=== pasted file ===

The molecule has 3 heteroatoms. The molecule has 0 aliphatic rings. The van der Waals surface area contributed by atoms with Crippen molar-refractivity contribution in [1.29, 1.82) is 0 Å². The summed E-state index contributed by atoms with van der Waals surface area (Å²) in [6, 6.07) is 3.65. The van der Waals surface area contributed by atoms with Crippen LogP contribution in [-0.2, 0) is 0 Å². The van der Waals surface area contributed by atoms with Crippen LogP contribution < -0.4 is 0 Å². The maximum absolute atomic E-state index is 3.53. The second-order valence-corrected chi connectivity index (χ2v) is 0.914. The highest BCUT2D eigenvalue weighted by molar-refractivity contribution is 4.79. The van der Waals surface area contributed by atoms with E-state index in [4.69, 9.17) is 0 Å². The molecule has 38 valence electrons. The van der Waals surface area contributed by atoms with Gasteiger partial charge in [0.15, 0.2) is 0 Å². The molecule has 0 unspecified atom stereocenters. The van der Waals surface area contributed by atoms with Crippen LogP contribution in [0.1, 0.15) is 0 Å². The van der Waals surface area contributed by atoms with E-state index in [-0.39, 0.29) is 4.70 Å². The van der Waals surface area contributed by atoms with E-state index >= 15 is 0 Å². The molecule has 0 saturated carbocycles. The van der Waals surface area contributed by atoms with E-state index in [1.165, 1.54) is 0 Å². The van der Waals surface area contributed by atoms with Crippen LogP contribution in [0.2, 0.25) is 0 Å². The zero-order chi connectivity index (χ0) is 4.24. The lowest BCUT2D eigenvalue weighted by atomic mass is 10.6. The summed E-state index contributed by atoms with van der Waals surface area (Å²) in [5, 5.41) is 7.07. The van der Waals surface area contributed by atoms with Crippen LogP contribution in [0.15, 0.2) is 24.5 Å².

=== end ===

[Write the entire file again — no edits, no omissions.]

The molecule has 3 heteroatoms. The molecule has 0 aliphatic rings. The van der Waals surface area contributed by atoms with Crippen molar-refractivity contribution in [1.29, 1.82) is 0 Å². The summed E-state index contributed by atoms with van der Waals surface area (Å²) in [6, 6.07) is 3.65. The van der Waals surface area contributed by atoms with Crippen LogP contribution in [-0.2, 0) is 0 Å². The van der Waals surface area contributed by atoms with Crippen LogP contribution < -0.4 is 0 Å². The maximum absolute atomic E-state index is 3.53. The second-order valence-corrected chi connectivity index (χ2v) is 0.914. The highest BCUT2D eigenvalue weighted by molar-refractivity contribution is 4.79. The van der Waals surface area contributed by atoms with E-state index in [4.69, 9.17) is 0 Å². The molecule has 38 valence electrons. The van der Waals surface area contributed by atoms with Gasteiger partial charge in [0.15, 0.2) is 0 Å². The molecule has 0 unspecified atom stereocenters. The van der Waals surface area contributed by atoms with Crippen LogP contribution in [0.1, 0.15) is 0 Å². The van der Waals surface area contributed by atoms with E-state index in [-0.39, 0.29) is 4.70 Å². The van der Waals surface area contributed by atoms with E-state index >= 15 is 0 Å². The molecule has 0 saturated carbocycles. The van der Waals surface area contributed by atoms with E-state index in [1.165, 1.54) is 0 Å². The van der Waals surface area contributed by atoms with Crippen LogP contribution in [0.2, 0.25) is 0 Å². The zero-order chi connectivity index (χ0) is 4.24. The lowest BCUT2D eigenvalue weighted by atomic mass is 10.6. The summed E-state index contributed by atoms with van der Waals surface area (Å²) in [5, 5.41) is 7.07. The van der Waals surface area contributed by atoms with Crippen LogP contribution in [0.15, 0.2) is 24.5 Å².